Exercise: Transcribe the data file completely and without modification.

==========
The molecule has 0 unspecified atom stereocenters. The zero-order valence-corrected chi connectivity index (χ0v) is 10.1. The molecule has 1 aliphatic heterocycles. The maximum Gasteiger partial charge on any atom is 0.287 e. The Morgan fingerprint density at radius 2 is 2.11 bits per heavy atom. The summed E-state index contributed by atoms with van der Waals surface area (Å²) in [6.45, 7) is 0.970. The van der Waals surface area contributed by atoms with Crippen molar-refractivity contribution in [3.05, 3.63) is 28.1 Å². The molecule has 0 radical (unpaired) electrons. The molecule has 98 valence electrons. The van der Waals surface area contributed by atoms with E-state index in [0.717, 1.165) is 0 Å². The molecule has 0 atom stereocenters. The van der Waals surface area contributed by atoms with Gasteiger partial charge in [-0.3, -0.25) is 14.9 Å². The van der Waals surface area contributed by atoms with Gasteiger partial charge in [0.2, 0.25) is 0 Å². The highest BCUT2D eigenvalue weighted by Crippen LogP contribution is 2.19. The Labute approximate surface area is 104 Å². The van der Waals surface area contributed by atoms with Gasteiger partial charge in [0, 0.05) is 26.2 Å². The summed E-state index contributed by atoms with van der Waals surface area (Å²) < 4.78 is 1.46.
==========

The molecule has 0 unspecified atom stereocenters. The zero-order valence-corrected chi connectivity index (χ0v) is 10.1. The molecule has 1 aliphatic heterocycles. The maximum Gasteiger partial charge on any atom is 0.287 e. The Morgan fingerprint density at radius 2 is 2.11 bits per heavy atom. The summed E-state index contributed by atoms with van der Waals surface area (Å²) in [6.45, 7) is 0.970. The van der Waals surface area contributed by atoms with Crippen molar-refractivity contribution in [3.05, 3.63) is 28.1 Å². The molecule has 0 radical (unpaired) electrons. The molecule has 98 valence electrons. The van der Waals surface area contributed by atoms with E-state index in [0.717, 1.165) is 0 Å². The molecule has 0 atom stereocenters. The van der Waals surface area contributed by atoms with Gasteiger partial charge in [-0.3, -0.25) is 14.9 Å². The van der Waals surface area contributed by atoms with Gasteiger partial charge in [0.2, 0.25) is 0 Å². The highest BCUT2D eigenvalue weighted by Crippen LogP contribution is 2.19. The Labute approximate surface area is 104 Å². The van der Waals surface area contributed by atoms with Gasteiger partial charge in [0, 0.05) is 26.2 Å². The summed E-state index contributed by atoms with van der Waals surface area (Å²) < 4.78 is 1.46.